In the twelve months or so since the first season I had forgotten that Grantchester is a curious mixture of series and serial, so although there is a brand new case this week there is also the fallout from last week’s tale.
Early in the episode Sidney visits killer Gary in prison; and later on there are some understandably fraught exchanges at the church door between the victim’s parents and the killer’s mother.
There’s also the return of Sidney’s old flame Amanda (Morven Christie). Following her marriage at the end of the last season I’d assumed we wouldn’t be seeing her again but with husband Guy away for a couple of days she becomes a frequent visitor to the vicarage – and although nothing actually occurs, it’s impossible to believe that Sidney doesn’t see how inappropriate it is for him of all people to encourage her visits. The rest of the cast is certainly ready to point out the impropriety at any opportunity and for once it’s hard not to side with Guy, who on his return takes Sidney to one side for a brief, fist-based, discussion.
It’s these ongoing threads of human drama knitted in with the mystery, that make Grantchester a slightly unusual beast – a programme that is as interested in the detectives as in the detection.
Or at least, I say ‘detectives’ but of course only one half of the unlikely duo is in the police – and finding reasons to get the local vicar involved in the story isn’t easy. Last week Sidney was flung into the investigation by being arrested; and this week Geordie calls him in to look at a dead body found at Corpus College, on the basis that it’s Sidney’s old college and he might recognise the victim.
I guess that’s reasonable as far as it goes, although Sidney’s involvement ought to have stopped at the point where he says he doesn’t know him. Not that the dead body is in much of a state for anybody to recognise him, having fallen to his death (or was he pushed…?) from the top of one of the college towers.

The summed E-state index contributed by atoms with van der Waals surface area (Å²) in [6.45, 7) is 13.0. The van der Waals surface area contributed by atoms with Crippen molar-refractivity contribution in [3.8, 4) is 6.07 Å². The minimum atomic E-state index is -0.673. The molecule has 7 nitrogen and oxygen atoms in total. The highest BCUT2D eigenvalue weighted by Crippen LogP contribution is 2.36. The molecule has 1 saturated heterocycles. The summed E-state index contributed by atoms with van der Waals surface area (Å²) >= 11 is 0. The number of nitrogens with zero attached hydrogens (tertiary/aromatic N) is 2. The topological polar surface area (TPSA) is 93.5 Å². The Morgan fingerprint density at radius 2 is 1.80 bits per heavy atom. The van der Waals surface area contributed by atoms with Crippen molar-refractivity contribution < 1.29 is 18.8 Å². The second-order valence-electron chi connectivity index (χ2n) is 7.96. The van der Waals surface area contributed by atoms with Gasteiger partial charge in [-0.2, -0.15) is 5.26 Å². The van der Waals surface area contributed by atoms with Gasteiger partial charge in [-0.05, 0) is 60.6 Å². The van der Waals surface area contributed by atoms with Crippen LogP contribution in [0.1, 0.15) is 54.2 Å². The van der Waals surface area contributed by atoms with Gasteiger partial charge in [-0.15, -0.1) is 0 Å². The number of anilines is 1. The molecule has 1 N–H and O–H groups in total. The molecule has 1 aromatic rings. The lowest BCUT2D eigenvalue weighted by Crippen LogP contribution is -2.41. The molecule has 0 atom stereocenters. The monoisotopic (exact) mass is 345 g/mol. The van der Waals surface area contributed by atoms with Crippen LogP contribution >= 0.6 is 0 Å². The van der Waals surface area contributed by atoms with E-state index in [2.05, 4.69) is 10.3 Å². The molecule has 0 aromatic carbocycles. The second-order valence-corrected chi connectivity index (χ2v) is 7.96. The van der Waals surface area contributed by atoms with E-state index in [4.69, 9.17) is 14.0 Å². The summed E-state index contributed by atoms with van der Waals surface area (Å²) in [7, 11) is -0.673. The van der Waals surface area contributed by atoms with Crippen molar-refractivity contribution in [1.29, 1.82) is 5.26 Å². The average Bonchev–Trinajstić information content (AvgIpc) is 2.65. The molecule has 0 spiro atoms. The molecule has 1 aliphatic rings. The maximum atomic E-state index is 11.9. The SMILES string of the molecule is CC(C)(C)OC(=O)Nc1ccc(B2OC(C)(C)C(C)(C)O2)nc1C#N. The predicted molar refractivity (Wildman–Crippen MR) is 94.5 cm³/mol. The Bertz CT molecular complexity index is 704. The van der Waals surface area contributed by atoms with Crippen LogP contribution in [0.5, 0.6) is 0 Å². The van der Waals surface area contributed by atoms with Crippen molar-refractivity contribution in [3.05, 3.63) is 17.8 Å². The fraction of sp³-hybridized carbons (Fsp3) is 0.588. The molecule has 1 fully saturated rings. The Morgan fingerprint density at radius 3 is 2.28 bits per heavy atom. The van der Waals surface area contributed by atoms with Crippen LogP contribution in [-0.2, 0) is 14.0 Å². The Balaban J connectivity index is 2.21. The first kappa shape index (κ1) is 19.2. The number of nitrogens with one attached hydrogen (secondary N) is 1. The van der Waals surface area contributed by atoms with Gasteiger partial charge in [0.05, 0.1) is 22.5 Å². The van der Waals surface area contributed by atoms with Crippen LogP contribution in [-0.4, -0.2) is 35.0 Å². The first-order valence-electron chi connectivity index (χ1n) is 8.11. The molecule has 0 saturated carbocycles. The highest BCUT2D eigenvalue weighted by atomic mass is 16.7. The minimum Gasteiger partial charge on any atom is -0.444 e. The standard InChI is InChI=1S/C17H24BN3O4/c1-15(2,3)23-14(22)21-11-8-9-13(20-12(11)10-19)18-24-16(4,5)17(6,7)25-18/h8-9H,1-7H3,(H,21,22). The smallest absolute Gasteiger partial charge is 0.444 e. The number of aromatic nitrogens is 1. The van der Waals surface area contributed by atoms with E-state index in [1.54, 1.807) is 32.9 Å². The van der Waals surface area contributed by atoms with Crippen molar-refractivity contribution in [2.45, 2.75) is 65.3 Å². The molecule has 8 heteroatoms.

The lack of recognition doesn’t end Sidney’s involvement (of course it doesn’t!) but it is nevertheless a slightly ‘unreal’ situation, one which I suspect the show will continue to struggle with. This week’s episode really does push its luck by having Sidney in the interview room when Geordie is questioning a suspect; and again later on when he persuades another officer to let him go to Geordie’s aide rather than sending, say, some actual policemen.
If the setup seems unconvincing, the subject matter at least has a grounded feel to it. Although a bit of a cliché, there’s something ‘right’ about the notion of Soviet agents at large in the College, evoking the spirit of the Cambridge Five and the like. As the story progresses we learn that the victim, along with the Master of the College (Nigel Planer), was involved with British Intelligence (here represented by an unnamed woman with a beige mackintosh and a revolver) in a scheme to flush out an agent known only as ‘the Tsar’ who is working at the college.
It’s a clever enough story. By the end we discover that the victim was terminally ill and that the killer was his closest friend; the twist in the tail being that the victim was in on his own ‘murder’, using it as a means for the friend to convince the Tsar of his Communist sympathies and thus reveal himself. If it was a contemporary drama I think I might have struggled with that leap, but with the 1950s setting evoking an era where a man would be expected ‘to do his duty for Queen and Country’ it’s just about credible.
The trust between killer and victim is echoed in that between Sidney and Geordie, with the key moment in cracking the case being when Sidney is asked to consider what could make him kill Geordie: “If he asked me” being the answer.
Along the way there is a very tense scene where Sidney tracks Geordie down to the pub, and the latter then suggests they climb the tower from which the victim was pushed. A spot of impromptu steeple-jacking in the middle of the night being hardly the sanest course of action, it makes you wonder how many Geordie had had before Sidney found him….
So two episodes in and, not that I’m keeping score, but that’s one case of accidental manslaughter, and one of euthanasia posing as assassination. For all that the 1950s was supposedly a simpler time, I find myself pining for a good old-fashioned murder. Maybe next week.
Aired at 9pm on Wednesday 9 March 2016 on ITV.
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